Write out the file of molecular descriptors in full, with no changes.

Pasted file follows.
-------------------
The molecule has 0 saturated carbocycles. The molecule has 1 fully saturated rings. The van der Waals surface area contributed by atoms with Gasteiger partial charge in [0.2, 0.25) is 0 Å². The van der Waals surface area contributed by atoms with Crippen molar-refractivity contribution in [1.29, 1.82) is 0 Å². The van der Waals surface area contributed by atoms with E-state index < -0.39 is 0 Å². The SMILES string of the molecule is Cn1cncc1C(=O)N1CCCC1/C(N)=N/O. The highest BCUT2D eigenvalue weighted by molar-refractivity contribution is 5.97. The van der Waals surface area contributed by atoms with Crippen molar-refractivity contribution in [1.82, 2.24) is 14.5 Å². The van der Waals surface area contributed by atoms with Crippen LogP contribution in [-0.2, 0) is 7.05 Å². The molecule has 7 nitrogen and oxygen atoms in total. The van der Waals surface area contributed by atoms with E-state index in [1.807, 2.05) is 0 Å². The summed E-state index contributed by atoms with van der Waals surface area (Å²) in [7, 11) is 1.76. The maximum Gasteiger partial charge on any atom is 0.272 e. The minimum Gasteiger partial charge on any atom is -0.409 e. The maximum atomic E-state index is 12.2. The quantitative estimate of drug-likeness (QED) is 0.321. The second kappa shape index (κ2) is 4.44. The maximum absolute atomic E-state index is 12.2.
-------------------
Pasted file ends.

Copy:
The molecule has 0 saturated carbocycles. The molecule has 1 fully saturated rings. The van der Waals surface area contributed by atoms with Gasteiger partial charge in [0.2, 0.25) is 0 Å². The van der Waals surface area contributed by atoms with Crippen molar-refractivity contribution in [1.29, 1.82) is 0 Å². The van der Waals surface area contributed by atoms with E-state index < -0.39 is 0 Å². The SMILES string of the molecule is Cn1cncc1C(=O)N1CCCC1/C(N)=N/O. The highest BCUT2D eigenvalue weighted by molar-refractivity contribution is 5.97. The van der Waals surface area contributed by atoms with Crippen molar-refractivity contribution in [1.82, 2.24) is 14.5 Å². The van der Waals surface area contributed by atoms with Crippen LogP contribution in [-0.2, 0) is 7.05 Å². The molecule has 7 nitrogen and oxygen atoms in total. The van der Waals surface area contributed by atoms with E-state index in [1.807, 2.05) is 0 Å². The summed E-state index contributed by atoms with van der Waals surface area (Å²) in [7, 11) is 1.76. The maximum Gasteiger partial charge on any atom is 0.272 e. The minimum Gasteiger partial charge on any atom is -0.409 e. The maximum atomic E-state index is 12.2. The quantitative estimate of drug-likeness (QED) is 0.321. The second kappa shape index (κ2) is 4.44. The maximum absolute atomic E-state index is 12.2.